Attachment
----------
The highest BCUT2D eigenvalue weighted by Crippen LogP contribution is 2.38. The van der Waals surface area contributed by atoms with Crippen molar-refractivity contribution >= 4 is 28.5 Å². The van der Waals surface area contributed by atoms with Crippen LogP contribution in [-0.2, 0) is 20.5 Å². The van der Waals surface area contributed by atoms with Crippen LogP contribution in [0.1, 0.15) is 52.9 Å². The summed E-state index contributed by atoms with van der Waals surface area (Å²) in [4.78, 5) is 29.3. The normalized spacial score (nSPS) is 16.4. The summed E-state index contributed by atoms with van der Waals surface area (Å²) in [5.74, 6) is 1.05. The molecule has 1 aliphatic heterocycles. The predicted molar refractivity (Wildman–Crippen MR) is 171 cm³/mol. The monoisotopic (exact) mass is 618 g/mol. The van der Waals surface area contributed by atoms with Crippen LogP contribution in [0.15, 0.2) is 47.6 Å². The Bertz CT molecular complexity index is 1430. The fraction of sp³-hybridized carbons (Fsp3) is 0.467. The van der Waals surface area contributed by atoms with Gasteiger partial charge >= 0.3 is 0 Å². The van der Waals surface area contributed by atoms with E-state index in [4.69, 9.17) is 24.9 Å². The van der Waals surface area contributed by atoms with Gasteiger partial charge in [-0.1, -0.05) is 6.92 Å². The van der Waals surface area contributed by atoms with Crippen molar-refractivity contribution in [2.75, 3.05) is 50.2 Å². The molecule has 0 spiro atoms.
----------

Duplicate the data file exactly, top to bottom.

The highest BCUT2D eigenvalue weighted by Crippen LogP contribution is 2.38. The van der Waals surface area contributed by atoms with Crippen molar-refractivity contribution >= 4 is 28.5 Å². The van der Waals surface area contributed by atoms with Crippen LogP contribution in [-0.2, 0) is 20.5 Å². The van der Waals surface area contributed by atoms with Crippen LogP contribution in [0.1, 0.15) is 52.9 Å². The summed E-state index contributed by atoms with van der Waals surface area (Å²) in [4.78, 5) is 29.3. The normalized spacial score (nSPS) is 16.4. The summed E-state index contributed by atoms with van der Waals surface area (Å²) in [5.74, 6) is 1.05. The molecule has 1 aliphatic heterocycles. The predicted molar refractivity (Wildman–Crippen MR) is 171 cm³/mol. The monoisotopic (exact) mass is 618 g/mol. The van der Waals surface area contributed by atoms with Crippen LogP contribution in [0.15, 0.2) is 47.6 Å². The Bertz CT molecular complexity index is 1430. The fraction of sp³-hybridized carbons (Fsp3) is 0.467. The van der Waals surface area contributed by atoms with Gasteiger partial charge >= 0.3 is 0 Å². The van der Waals surface area contributed by atoms with E-state index in [4.69, 9.17) is 24.9 Å². The van der Waals surface area contributed by atoms with Gasteiger partial charge in [-0.1, -0.05) is 6.92 Å². The van der Waals surface area contributed by atoms with Crippen molar-refractivity contribution in [2.75, 3.05) is 50.2 Å². The molecule has 0 spiro atoms.